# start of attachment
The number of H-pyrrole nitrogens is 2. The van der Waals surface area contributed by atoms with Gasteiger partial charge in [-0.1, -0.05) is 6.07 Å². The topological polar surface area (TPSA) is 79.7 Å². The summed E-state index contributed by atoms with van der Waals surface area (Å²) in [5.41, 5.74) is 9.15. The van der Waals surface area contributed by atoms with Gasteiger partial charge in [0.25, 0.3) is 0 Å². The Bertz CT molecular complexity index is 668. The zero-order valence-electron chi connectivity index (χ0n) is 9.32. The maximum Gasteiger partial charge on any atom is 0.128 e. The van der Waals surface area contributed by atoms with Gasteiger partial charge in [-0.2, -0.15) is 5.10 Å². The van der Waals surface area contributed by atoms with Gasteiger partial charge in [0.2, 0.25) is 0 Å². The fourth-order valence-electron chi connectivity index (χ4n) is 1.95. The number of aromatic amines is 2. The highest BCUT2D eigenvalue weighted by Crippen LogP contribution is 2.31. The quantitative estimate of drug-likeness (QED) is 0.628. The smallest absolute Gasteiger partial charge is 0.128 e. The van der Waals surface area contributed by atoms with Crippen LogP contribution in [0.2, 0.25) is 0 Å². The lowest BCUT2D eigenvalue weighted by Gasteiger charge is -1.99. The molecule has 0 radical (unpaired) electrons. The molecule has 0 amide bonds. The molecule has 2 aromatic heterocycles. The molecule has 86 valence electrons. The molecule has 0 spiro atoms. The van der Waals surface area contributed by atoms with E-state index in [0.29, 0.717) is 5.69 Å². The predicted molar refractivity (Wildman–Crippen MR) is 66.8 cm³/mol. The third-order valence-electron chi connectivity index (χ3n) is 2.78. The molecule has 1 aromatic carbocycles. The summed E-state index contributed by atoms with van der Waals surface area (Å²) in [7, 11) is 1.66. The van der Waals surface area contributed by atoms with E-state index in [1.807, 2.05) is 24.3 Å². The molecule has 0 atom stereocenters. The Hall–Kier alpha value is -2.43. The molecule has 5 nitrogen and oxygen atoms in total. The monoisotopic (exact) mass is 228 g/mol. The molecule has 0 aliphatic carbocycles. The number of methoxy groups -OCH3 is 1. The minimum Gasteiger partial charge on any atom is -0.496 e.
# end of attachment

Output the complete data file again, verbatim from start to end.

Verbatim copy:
The number of H-pyrrole nitrogens is 2. The van der Waals surface area contributed by atoms with Gasteiger partial charge in [-0.1, -0.05) is 6.07 Å². The topological polar surface area (TPSA) is 79.7 Å². The summed E-state index contributed by atoms with van der Waals surface area (Å²) in [5.41, 5.74) is 9.15. The van der Waals surface area contributed by atoms with Gasteiger partial charge in [0.25, 0.3) is 0 Å². The Bertz CT molecular complexity index is 668. The zero-order valence-electron chi connectivity index (χ0n) is 9.32. The maximum Gasteiger partial charge on any atom is 0.128 e. The van der Waals surface area contributed by atoms with Gasteiger partial charge in [-0.2, -0.15) is 5.10 Å². The van der Waals surface area contributed by atoms with Gasteiger partial charge in [0.2, 0.25) is 0 Å². The fourth-order valence-electron chi connectivity index (χ4n) is 1.95. The number of aromatic amines is 2. The highest BCUT2D eigenvalue weighted by Crippen LogP contribution is 2.31. The quantitative estimate of drug-likeness (QED) is 0.628. The smallest absolute Gasteiger partial charge is 0.128 e. The van der Waals surface area contributed by atoms with Crippen LogP contribution in [0.2, 0.25) is 0 Å². The lowest BCUT2D eigenvalue weighted by Gasteiger charge is -1.99. The molecule has 0 radical (unpaired) electrons. The molecule has 0 amide bonds. The molecule has 2 aromatic heterocycles. The molecule has 86 valence electrons. The molecule has 0 spiro atoms. The van der Waals surface area contributed by atoms with E-state index in [0.29, 0.717) is 5.69 Å². The predicted molar refractivity (Wildman–Crippen MR) is 66.8 cm³/mol. The third-order valence-electron chi connectivity index (χ3n) is 2.78. The molecule has 1 aromatic carbocycles. The summed E-state index contributed by atoms with van der Waals surface area (Å²) in [7, 11) is 1.66. The van der Waals surface area contributed by atoms with E-state index in [1.807, 2.05) is 24.3 Å². The molecule has 0 atom stereocenters. The Hall–Kier alpha value is -2.43. The molecule has 5 nitrogen and oxygen atoms in total. The monoisotopic (exact) mass is 228 g/mol. The molecule has 0 aliphatic carbocycles. The number of methoxy groups -OCH3 is 1. The minimum Gasteiger partial charge on any atom is -0.496 e.